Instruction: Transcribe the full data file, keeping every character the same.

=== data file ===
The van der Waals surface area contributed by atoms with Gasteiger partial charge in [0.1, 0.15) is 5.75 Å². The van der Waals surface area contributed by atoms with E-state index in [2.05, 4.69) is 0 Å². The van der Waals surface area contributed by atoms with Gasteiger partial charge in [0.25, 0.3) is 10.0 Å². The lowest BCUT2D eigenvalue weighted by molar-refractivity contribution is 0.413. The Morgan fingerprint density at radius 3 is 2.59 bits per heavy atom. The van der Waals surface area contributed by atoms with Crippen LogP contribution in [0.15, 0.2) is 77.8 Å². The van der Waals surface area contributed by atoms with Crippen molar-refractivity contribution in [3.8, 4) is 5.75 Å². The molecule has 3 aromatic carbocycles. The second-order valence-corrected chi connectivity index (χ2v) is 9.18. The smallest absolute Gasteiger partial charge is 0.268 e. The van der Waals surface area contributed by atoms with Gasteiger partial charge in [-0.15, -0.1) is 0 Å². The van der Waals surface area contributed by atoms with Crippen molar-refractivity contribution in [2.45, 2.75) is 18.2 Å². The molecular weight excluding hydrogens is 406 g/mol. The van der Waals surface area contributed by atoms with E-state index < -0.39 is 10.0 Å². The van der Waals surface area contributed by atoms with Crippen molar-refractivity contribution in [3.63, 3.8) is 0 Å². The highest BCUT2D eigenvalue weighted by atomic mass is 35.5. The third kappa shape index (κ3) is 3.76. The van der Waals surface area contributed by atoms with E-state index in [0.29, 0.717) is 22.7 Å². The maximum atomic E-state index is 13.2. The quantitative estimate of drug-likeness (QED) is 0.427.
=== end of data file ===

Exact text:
The van der Waals surface area contributed by atoms with Gasteiger partial charge in [0.1, 0.15) is 5.75 Å². The van der Waals surface area contributed by atoms with E-state index in [2.05, 4.69) is 0 Å². The van der Waals surface area contributed by atoms with Gasteiger partial charge in [0.25, 0.3) is 10.0 Å². The lowest BCUT2D eigenvalue weighted by molar-refractivity contribution is 0.413. The Morgan fingerprint density at radius 3 is 2.59 bits per heavy atom. The van der Waals surface area contributed by atoms with Crippen LogP contribution in [0.15, 0.2) is 77.8 Å². The van der Waals surface area contributed by atoms with Crippen molar-refractivity contribution in [3.8, 4) is 5.75 Å². The molecule has 3 aromatic carbocycles. The second-order valence-corrected chi connectivity index (χ2v) is 9.18. The smallest absolute Gasteiger partial charge is 0.268 e. The van der Waals surface area contributed by atoms with Gasteiger partial charge in [-0.15, -0.1) is 0 Å². The van der Waals surface area contributed by atoms with Crippen molar-refractivity contribution in [2.45, 2.75) is 18.2 Å². The molecular weight excluding hydrogens is 406 g/mol. The van der Waals surface area contributed by atoms with E-state index < -0.39 is 10.0 Å². The van der Waals surface area contributed by atoms with Crippen molar-refractivity contribution in [3.63, 3.8) is 0 Å². The highest BCUT2D eigenvalue weighted by atomic mass is 35.5. The third kappa shape index (κ3) is 3.76. The van der Waals surface area contributed by atoms with E-state index in [0.29, 0.717) is 22.7 Å². The maximum atomic E-state index is 13.2. The quantitative estimate of drug-likeness (QED) is 0.427.